A study of two procedures of HIV-1 isolation from whole blood cultures.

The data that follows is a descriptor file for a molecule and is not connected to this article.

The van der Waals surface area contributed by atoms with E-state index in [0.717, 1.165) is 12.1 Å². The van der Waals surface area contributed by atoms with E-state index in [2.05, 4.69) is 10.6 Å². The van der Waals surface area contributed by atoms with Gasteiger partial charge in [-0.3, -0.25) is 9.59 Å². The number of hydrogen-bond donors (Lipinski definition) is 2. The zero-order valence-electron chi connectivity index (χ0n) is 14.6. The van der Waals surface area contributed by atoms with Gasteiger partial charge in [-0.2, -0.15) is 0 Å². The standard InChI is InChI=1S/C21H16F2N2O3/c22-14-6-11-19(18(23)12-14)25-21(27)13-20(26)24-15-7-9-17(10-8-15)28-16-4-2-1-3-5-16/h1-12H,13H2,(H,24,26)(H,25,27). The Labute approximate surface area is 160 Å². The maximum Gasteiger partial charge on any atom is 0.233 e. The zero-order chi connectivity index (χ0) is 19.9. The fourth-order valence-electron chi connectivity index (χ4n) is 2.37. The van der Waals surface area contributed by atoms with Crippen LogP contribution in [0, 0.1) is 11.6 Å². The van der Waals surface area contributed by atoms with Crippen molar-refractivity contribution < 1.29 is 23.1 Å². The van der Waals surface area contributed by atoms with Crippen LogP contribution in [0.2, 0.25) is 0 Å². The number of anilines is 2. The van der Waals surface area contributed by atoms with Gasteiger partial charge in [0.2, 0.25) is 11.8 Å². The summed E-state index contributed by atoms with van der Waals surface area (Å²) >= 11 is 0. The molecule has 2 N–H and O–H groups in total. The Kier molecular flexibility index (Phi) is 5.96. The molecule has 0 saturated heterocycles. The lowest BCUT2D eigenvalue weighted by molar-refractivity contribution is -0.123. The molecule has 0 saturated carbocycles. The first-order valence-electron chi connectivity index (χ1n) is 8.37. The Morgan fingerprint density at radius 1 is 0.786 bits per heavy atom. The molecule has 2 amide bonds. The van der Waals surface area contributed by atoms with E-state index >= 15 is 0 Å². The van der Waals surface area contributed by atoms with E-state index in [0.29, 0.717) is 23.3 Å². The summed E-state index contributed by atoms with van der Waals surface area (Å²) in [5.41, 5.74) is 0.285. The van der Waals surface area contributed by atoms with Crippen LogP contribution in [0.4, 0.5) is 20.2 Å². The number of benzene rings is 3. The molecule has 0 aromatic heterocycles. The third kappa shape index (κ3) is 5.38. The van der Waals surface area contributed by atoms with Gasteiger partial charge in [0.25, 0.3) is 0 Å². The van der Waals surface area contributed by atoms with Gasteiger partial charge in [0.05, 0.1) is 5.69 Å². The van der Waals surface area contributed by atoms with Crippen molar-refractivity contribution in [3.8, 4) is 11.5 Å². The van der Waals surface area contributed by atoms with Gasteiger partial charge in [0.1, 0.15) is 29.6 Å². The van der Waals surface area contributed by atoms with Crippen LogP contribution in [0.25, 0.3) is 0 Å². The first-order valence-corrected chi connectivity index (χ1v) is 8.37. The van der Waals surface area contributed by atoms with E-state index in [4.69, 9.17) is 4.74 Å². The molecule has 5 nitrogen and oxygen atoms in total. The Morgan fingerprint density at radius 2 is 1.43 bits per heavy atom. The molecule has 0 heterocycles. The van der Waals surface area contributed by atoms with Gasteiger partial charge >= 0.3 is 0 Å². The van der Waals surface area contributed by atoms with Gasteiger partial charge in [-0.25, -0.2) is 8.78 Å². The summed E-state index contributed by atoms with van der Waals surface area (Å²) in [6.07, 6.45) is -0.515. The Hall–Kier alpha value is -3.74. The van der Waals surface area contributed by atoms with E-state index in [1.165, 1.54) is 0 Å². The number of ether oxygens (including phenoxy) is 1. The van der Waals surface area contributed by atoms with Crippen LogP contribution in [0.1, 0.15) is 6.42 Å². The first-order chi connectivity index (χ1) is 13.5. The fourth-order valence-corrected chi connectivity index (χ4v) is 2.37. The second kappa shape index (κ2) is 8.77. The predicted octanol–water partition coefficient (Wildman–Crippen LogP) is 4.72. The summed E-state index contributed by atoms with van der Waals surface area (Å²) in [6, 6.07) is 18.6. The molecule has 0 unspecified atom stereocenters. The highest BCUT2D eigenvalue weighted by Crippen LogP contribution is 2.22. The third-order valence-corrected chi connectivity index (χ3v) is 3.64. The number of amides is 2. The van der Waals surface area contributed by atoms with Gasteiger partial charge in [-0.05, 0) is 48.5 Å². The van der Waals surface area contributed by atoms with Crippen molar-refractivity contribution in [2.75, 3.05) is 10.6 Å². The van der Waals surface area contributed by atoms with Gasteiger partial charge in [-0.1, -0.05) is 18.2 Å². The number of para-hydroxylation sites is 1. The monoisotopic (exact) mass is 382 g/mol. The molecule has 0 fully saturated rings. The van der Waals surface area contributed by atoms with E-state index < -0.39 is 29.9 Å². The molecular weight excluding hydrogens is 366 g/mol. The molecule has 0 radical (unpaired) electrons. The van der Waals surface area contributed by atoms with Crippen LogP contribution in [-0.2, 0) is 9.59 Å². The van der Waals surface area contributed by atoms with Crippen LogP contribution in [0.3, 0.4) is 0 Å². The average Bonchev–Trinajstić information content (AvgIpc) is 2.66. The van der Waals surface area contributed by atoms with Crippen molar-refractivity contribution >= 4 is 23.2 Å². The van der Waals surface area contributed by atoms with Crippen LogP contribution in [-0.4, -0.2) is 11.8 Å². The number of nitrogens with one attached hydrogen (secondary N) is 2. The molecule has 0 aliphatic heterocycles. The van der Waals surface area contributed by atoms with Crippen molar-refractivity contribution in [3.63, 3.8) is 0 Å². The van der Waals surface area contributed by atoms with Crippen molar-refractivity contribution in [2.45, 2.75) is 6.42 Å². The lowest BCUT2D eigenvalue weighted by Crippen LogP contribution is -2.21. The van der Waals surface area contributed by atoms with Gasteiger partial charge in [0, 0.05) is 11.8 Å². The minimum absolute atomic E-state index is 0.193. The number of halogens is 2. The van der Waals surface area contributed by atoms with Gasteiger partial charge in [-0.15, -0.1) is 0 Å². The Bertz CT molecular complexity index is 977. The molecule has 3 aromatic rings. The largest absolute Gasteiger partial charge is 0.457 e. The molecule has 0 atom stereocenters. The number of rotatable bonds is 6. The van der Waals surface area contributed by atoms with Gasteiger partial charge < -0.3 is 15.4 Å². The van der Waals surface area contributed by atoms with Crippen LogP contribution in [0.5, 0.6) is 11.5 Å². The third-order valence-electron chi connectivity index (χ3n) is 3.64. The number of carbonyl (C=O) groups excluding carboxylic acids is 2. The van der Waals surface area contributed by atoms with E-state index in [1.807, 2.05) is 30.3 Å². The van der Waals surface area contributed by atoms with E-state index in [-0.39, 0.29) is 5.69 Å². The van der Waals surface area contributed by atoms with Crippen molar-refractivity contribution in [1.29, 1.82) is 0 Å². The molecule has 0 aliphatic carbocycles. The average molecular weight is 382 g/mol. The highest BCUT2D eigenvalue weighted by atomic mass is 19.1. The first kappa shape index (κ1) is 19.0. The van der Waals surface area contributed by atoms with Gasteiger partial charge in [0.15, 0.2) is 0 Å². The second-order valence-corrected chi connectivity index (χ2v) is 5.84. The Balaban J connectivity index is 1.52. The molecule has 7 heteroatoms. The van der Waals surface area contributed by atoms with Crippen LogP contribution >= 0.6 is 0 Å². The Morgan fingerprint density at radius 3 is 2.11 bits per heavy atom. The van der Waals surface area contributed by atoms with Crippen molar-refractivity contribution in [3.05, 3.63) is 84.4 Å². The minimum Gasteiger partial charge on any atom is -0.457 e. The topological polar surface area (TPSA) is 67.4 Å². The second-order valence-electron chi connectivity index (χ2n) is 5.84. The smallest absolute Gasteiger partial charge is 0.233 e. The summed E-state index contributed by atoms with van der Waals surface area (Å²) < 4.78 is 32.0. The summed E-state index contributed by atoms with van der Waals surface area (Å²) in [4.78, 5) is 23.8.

Culture techniques for isolation of HIV-1 from small amounts of whole blood (WB) treated with anticoagulant have been reported and gave results identical to those of culture of separated peripheral blood mononuclear cells. Some authors obtained much higher isolation rates when EDTA was used instead of heparin. We compared two previously described techniques for cultivation of HIV-1 from WB of adult HIV+ patients staged according to the CDC classification. In addition, we assessed the influence of the type of anticoagulant used for the collection of blood in viral replication in cell cultures from whole blood. Small volumes of WB treated with either heparin or EDTA were cocultivated with phytohemagglutinin (PHA)-stimulated peripheral blood mononuclear cells (PHA-PBMC) from healthy donors. We used two procedures for WB culture: procedure I, based on the culture of 250 microliters of WB with 1 x 10(6) PHA-PBMC from donors; and procedure II based on the culture of 500 microliters of WB with 4 x 10(6) PHA-PBMC from donors. The cocultures were placed in 24-well plates and incubated for as long as 28 days in medium containing interleukin 2 (IL-2). Twice weekly half of the medium was replaced with fresh medium. In procedure II, one million fresh PHA-PBMC from donors was added on the 7th day of culture. The culture supernatant was assayed for the presence of HIV-1 p24 antigen in an enzyme immunoassay. The kinetics of HIV-1 replication in cultures of WB from 7 AIDS patients were similar using procedures I and II. In 8 HIV+ patients the isolation rate was higher with heparin- than with EDTA-treated samples. The isolation rate was higher in AIDS patients (n = 8) than in others with both methods. In stage IV patients without AIDS (n = 8) we failed to isolate HIV-1 in 1 patient with procedure I, whereas we succeeded with procedure II. In stage II, HIV-I was isolated in 1 of 4 patients with both methods. HIV was isolated in cultures of WB from patients receiving zidovudine or related nucleoside analogues and in cultures of WB from untreated patients. HIV-1 could not be isolated from WB of patients with more than 400 CD4+ T lymphocytes in their peripheral blood (n = 4); however, it was isolated from 14 of 16 patients with less than 400 CD4+ T lymphocytes. Our results suggest that procedure II is more sensitive than procedure I and that heparin is better than EDTA for collecting WB. We showed that the rate of HIV-1 isolation from WB increased in advanced-stage patients. Further studies are needed to define the clinical applications of WB culture.
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